• Amy C. Willis

NO FUN: Life in Sobriety

Updated: Jul 15, 2019

One of the many #myths that exists in our world is the idea that alcohol creates fun and ultimately, makes us fun. We believe that #alcohol acts as a social lubricant, making us freer and more able to go with the flow. When we imbibe, our inhibitions are lowered (is that a good thing?) and our #brain functions at a slower pace, meaning we are processing things more slowly and our intellectual capacity is watered down a bit, which means the quality of our conversation declines and we find things entertaining that we normally wouldn’t. Fun, right?


This myth exists partially because of clever marketing on behalf of alcohol companies. They are playing on our fears and insecurities around love, acceptance and belonging (what all humans need and crave) by suggesting that love, acceptance and belonging are derived from booze or at the very least, facilitated by drinking. Therefore, in the absence of booze, we think we will lose what we need and crave.


When we drink, #dopamine (the feel good chemical) is released into your brain’s “reward centre”, which is the area of the brain that is impacted by all pleasurable activities like hanging out with friends, going on vacation, getting a raise at work, etc. The more we drink, the more dopamine we produce, tricking our bodies into believing that we’re experiencing pleasure and enjoyment - that we’re having more fun.


We drink to achieve the feel good sensations that come along with increased levels of dopamine and over time, we become hooked not only on the feelings associated with drinking but also on alcohol itself as its a wildly #addictive substance. Over time, the dopamine effect diminishes and becomes non-existent though we keep drinking in the hopes that it will give us a boost of the good feels. And simultaneously behind the scenes, alcohol alters our brain chemicals in a way that enhances feelings of depression. Super fun!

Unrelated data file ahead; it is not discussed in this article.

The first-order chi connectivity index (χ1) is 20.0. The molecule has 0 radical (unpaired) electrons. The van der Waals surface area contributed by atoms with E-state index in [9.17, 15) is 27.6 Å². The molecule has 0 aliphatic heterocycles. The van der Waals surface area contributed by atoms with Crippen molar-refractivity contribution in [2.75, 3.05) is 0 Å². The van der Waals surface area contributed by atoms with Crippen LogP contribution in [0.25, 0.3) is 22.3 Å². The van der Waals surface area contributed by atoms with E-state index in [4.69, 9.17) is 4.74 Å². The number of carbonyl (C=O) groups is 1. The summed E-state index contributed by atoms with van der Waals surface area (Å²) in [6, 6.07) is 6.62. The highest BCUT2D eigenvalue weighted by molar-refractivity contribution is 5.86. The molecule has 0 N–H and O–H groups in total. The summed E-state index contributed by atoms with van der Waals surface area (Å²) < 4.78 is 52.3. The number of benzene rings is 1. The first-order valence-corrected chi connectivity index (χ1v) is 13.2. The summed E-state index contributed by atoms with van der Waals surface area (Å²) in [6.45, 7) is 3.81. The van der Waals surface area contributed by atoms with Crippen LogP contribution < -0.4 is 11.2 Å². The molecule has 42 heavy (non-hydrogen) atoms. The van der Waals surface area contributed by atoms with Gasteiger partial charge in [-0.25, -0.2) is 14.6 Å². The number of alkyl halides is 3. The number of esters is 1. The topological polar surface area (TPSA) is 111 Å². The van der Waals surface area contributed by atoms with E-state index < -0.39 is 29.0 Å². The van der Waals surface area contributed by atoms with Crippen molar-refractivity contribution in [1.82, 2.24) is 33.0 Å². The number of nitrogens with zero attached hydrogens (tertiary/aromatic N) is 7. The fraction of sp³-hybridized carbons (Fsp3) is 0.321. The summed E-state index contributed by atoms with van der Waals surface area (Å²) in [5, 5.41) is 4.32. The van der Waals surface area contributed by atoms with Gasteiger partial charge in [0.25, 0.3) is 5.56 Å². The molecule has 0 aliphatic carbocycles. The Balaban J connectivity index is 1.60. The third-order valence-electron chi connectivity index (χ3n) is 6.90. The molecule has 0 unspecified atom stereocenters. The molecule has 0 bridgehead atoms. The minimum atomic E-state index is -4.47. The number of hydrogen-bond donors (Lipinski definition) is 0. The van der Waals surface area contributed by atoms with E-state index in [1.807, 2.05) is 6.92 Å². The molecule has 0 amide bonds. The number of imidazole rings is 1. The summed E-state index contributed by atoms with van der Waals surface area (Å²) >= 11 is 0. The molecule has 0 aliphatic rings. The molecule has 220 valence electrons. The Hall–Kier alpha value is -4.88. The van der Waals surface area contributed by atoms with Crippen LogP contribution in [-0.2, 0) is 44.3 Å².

To sum it up, alcohol tricks our brain into thinking it’s having a good time so we drink more and more to achieve this feeling until all the dopamine has dried up and not only are we more likely to be addicted to alcohol, we’re also experiencing an increase in depressive episodes and symptoms. If that doesn’t scream fun, I don’t know what does!


When we engage in heavy drinking, not only are we altering our brains and bodies but we’re creating strong #habits and associations with drinking. The good news: we can reverse this cycle. The bad news: it takes some time. And effort.


So where do we go from here?


The first step is to quit drinking. I know, I know … this is challenging and I’ve been there. But it’s doable. And I promise you that FUN WILL BE HAD in your new sober life.


Below are some hard truths you need to hear before proceeding to your fun new sober life. And if you're looking for some tips on how to set yourself up for inevitable success in your sobriety, click here.